The True Upside of Hard Times

Tuesday, February 9, 2016 · 6 Comments

buried and planted

I often say if there’s two things in life that we can’t evade aside from death and taxes, it’s stress and pain. Suffering is a part of life, but the mindset we layer over it makes all the difference.

I have so many examples in my life, and you may as well, where a difficult time was upon me and that very time was the seed which brought on the growth of the next moment.

The reality is, we never truly know whether an experience in life is good or bad because we don’t know what’s going to happen next.

In Uncovering Happiness I write about how the deepest, darkest moment of my life was exactly what inevitably opened my mind to seeking out support that led me to where I am today. It was this very experience, and many more like it, that led me to seek out mindfulness, whichinevitably led to me being interested in key happiness components such as compassion and altruism.

I felt like I had been buried in that moment, but really, I had just been planted and now aware of the blooming.

To go even deeper, while we can learn to savor the blooming (a key skill for happiness), it is impermanent. The bloom will come and go and our work is to learn how to be grateful for the time where our lives are in bloom and be graceful during the more difficult times understanding these times are an opportunity for more seeds of mindfulness, self-compassion and grace to be planted.

There isn’t a limit to your ability to plant seeds and water them during good times and bad. The only limit is in our minds and as Henry Ford once said, “Whether you believe you can or you can’t, you’re right.”

Thoughts aren’t facts, even the ones that say they are, so don’t let anyone tell you (including your mind) that you can’t learn to ride the waves of life with ease and grace.

Just remember in those difficult moments, you think you’re buried, but perhaps you’ve just been planted. Apply self-compassion, be patient, and savor the beauty of the inevitable bloom.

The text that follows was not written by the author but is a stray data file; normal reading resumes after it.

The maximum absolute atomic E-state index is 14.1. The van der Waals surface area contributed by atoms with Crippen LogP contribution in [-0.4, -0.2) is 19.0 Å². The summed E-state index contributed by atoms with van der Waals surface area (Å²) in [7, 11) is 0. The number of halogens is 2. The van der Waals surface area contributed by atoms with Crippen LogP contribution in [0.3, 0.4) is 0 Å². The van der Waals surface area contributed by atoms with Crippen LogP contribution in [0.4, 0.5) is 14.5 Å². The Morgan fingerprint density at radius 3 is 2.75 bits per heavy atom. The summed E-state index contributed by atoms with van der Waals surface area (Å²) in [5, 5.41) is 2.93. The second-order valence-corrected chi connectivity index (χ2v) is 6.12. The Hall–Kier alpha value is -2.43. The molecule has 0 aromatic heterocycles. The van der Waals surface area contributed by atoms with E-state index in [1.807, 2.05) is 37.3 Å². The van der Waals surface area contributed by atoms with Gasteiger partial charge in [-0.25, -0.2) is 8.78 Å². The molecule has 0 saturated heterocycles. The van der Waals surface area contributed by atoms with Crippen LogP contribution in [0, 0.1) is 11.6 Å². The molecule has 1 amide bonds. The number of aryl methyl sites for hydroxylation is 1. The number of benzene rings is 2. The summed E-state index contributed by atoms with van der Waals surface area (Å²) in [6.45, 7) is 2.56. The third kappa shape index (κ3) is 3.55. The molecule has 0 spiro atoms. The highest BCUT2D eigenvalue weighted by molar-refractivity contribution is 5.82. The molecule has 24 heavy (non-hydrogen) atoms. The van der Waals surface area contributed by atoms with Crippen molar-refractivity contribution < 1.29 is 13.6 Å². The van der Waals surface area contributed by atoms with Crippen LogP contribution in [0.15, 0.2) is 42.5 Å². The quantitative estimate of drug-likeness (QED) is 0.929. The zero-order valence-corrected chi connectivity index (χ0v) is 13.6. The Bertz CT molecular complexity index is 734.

Elisha Goldstein, PhD

Adapted from Mindfulness and Psychotherapy


  1. Jane Garrison
    March 22, 2017 at 3:08 pm

    Thank you for this. In the dark it’s very hard to remember it won’t always be that way. I am reading Uncovering Happiness for the second time and trying very hard to apply these lessons. It’s a lot of work. Once I have the knowledge there’s no going back to the darkest places. Thank you again.

  2. February 28, 2016 at 12:50 pm

    Thank you!
    I always find something that resonates with me in your emails.

  3. Dagmar Davidson
    February 15, 2016 at 4:43 am

    This is a wonderful reassuring and positive way of looking at those times in life when you don’t know if you will be able to survive what “life has put in your path”.

  4. Leslie
    February 11, 2016 at 9:30 am

    Yes yes yes! Me, too! I look back at the hardest places that were “impossible” and see how much I learned and grew. I refer to those most difficult times when I relate to other people. They are a place for compassion, I think.

    I remember the weakest prayer: “well, God, this is impossible for me. I’m at my wits’ end. If anyone could help me, it would have to be you, but I just don’t believe you will.” Twelve years beyond that prayer and dilemma, I’m glad I stated the prayer the way I did because I now believe a higher divine God got me through and I didn’t need to have had a bunch of faith.

    I so appreciate your work! Keep on keeping on!

  5. Stu Webb
    February 11, 2016 at 9:08 am

    Love this opportunity to share our thoughts. I’m a great advocate of mindfulness—meditated for 20 years in my Buddhist group. Find it invaluable personally, but also in my collaborative practice. (Not retired). One further suggestion: check out “non-duality”–the ultimate paradigm shift!

    • Elisha Goldstein
      February 16, 2016 at 9:28 am

      Thank you Stu!

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